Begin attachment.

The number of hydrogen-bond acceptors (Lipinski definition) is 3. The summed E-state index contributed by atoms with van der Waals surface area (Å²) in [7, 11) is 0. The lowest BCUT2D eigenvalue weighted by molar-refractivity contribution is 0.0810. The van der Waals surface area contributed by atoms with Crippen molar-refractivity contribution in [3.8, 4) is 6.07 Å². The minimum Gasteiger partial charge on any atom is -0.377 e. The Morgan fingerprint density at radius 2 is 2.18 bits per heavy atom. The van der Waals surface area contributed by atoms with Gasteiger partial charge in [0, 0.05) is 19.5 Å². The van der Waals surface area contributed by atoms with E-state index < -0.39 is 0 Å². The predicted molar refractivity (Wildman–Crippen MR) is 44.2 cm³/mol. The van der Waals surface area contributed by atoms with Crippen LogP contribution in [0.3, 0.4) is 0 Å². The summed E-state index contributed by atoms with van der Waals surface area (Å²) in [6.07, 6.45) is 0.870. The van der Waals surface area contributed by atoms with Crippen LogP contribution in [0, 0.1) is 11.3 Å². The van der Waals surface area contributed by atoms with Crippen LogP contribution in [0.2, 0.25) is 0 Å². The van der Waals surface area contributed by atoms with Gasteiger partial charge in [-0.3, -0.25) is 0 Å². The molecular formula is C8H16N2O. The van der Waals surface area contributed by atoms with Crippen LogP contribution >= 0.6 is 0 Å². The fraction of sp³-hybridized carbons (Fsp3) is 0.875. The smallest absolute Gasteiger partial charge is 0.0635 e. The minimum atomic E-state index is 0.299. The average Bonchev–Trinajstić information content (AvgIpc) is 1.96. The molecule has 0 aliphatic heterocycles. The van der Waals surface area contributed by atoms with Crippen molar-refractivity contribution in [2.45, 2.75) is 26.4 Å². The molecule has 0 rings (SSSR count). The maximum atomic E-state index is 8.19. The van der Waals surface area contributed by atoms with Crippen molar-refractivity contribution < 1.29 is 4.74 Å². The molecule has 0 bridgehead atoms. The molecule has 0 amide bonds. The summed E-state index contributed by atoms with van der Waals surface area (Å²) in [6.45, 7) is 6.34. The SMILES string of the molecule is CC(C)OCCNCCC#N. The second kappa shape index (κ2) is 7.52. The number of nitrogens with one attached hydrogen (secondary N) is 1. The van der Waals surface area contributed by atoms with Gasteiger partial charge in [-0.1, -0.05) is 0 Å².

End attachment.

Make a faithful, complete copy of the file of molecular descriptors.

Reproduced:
The number of hydrogen-bond acceptors (Lipinski definition) is 3. The summed E-state index contributed by atoms with van der Waals surface area (Å²) in [7, 11) is 0. The lowest BCUT2D eigenvalue weighted by molar-refractivity contribution is 0.0810. The van der Waals surface area contributed by atoms with Crippen molar-refractivity contribution in [3.8, 4) is 6.07 Å². The minimum Gasteiger partial charge on any atom is -0.377 e. The Morgan fingerprint density at radius 2 is 2.18 bits per heavy atom. The van der Waals surface area contributed by atoms with Gasteiger partial charge in [0, 0.05) is 19.5 Å². The van der Waals surface area contributed by atoms with E-state index < -0.39 is 0 Å². The predicted molar refractivity (Wildman–Crippen MR) is 44.2 cm³/mol. The van der Waals surface area contributed by atoms with Crippen LogP contribution in [0.3, 0.4) is 0 Å². The summed E-state index contributed by atoms with van der Waals surface area (Å²) in [6.07, 6.45) is 0.870. The van der Waals surface area contributed by atoms with Crippen LogP contribution in [0, 0.1) is 11.3 Å². The van der Waals surface area contributed by atoms with Crippen LogP contribution in [0.2, 0.25) is 0 Å². The van der Waals surface area contributed by atoms with Gasteiger partial charge in [-0.3, -0.25) is 0 Å². The molecular formula is C8H16N2O. The van der Waals surface area contributed by atoms with Crippen LogP contribution >= 0.6 is 0 Å². The fraction of sp³-hybridized carbons (Fsp3) is 0.875. The smallest absolute Gasteiger partial charge is 0.0635 e. The minimum atomic E-state index is 0.299. The average Bonchev–Trinajstić information content (AvgIpc) is 1.96. The molecule has 0 aliphatic heterocycles. The van der Waals surface area contributed by atoms with Crippen molar-refractivity contribution in [2.45, 2.75) is 26.4 Å². The molecule has 0 rings (SSSR count). The maximum atomic E-state index is 8.19. The van der Waals surface area contributed by atoms with Crippen molar-refractivity contribution < 1.29 is 4.74 Å². The molecule has 0 bridgehead atoms. The molecule has 0 amide bonds. The summed E-state index contributed by atoms with van der Waals surface area (Å²) in [6.45, 7) is 6.34. The SMILES string of the molecule is CC(C)OCCNCCC#N. The second kappa shape index (κ2) is 7.52. The number of nitrogens with one attached hydrogen (secondary N) is 1. The van der Waals surface area contributed by atoms with Gasteiger partial charge in [-0.1, -0.05) is 0 Å².